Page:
Stories can teach us how to live, so we don't have to try to live all those lives ourselves.

I can smell it now, the answer. It's pungent. I'm so close.

I score a chance to talk about plot with an award-winning story author, and at one point in the conversation he's on about characters who face challenges that keep getting worse, about how they slam up against a dilemma with obvious resolutions, but the ideal story solves the dilemma in a non-obvious way, and then...

...and then...

The bell rings. I have it. My answer.

I'm bouncing up and down, saying "that's it! that's it!" and my friend is gently trying to tell me that while it might be a profound insight for me, it's not necessarily going to seem like a big deal to everyone else. But I don't care -- I have my answer -- I have the beating heart of Story, right in my hand.

It's not complicated. In fact, it's deliciously simple.

Oh, you want it, too? Here it is.

Our minds are built for making sense out of the world, and making sense is, at its core, about solving puzzles. So when someone starts solving puzzles and unwinding mysteries in front of us, we notice fast. If the puzzle or mystery happens to be similar to something we've tried to solve ourselves, successfully or not, we become intrigued. Stories that work for us intrigue us because they solve mysteries we care about.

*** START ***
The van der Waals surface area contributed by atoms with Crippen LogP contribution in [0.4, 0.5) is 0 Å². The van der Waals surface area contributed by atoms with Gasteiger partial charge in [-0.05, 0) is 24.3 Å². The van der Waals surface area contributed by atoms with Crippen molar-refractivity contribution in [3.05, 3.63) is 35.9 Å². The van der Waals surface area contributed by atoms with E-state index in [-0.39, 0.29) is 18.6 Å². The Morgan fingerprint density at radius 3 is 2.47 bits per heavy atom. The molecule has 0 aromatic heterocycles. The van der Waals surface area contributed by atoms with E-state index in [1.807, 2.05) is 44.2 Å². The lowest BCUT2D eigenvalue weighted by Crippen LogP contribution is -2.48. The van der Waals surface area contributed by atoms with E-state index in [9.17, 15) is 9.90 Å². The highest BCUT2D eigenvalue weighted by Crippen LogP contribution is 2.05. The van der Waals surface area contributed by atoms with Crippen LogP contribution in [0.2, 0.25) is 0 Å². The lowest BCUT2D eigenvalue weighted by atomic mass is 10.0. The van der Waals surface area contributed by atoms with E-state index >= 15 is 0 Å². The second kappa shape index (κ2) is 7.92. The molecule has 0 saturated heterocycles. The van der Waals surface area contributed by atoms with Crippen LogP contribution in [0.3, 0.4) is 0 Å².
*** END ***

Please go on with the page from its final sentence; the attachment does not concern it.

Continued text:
Now, I use the words "puzzle" and "mystery" loosely here. A social challenge. How power is wielded. Dealing with death. Exploring new lands. Surviving hardship. Finding love. Making community. Having children. Living in peace. The nature of consciousness. What we want. What we fear. All this and more.

Story is puzzle solving, done well.

I start to see how the canonical rules of storytelling fall naturally out of this principle. Why is it so important we identify with the character? Because if the character isn't enough like us, we can't follow the pattern to the solution. Why the escalating challenges? To show that the character is dealing with a non-trivial problem, one worth solving. Why must the character transform? Because they can't solve the problem at the story's start and at the conclusion they can, so the problem changed, the character changed, or it's a lousy story. To see how we might follow in their path, the change must be evident. Why an unexpected solution? Because we already know the expected and obvious ones. I could go on.

As humans, we are keenly aware when anyone tells us they've untangled a knot. It intrigues us at a very deep level. When Story draws us forward irresistibly, it is offering to solve a mystery for us.

When it delivers, it gives us great satisfaction, because that's how we and our clever minds are put together.

So I've solved my mystery. The crinkly ball is mine.

Friday, May 1, 2015

May Day, Map Day


Return the map! It will bring you great danger.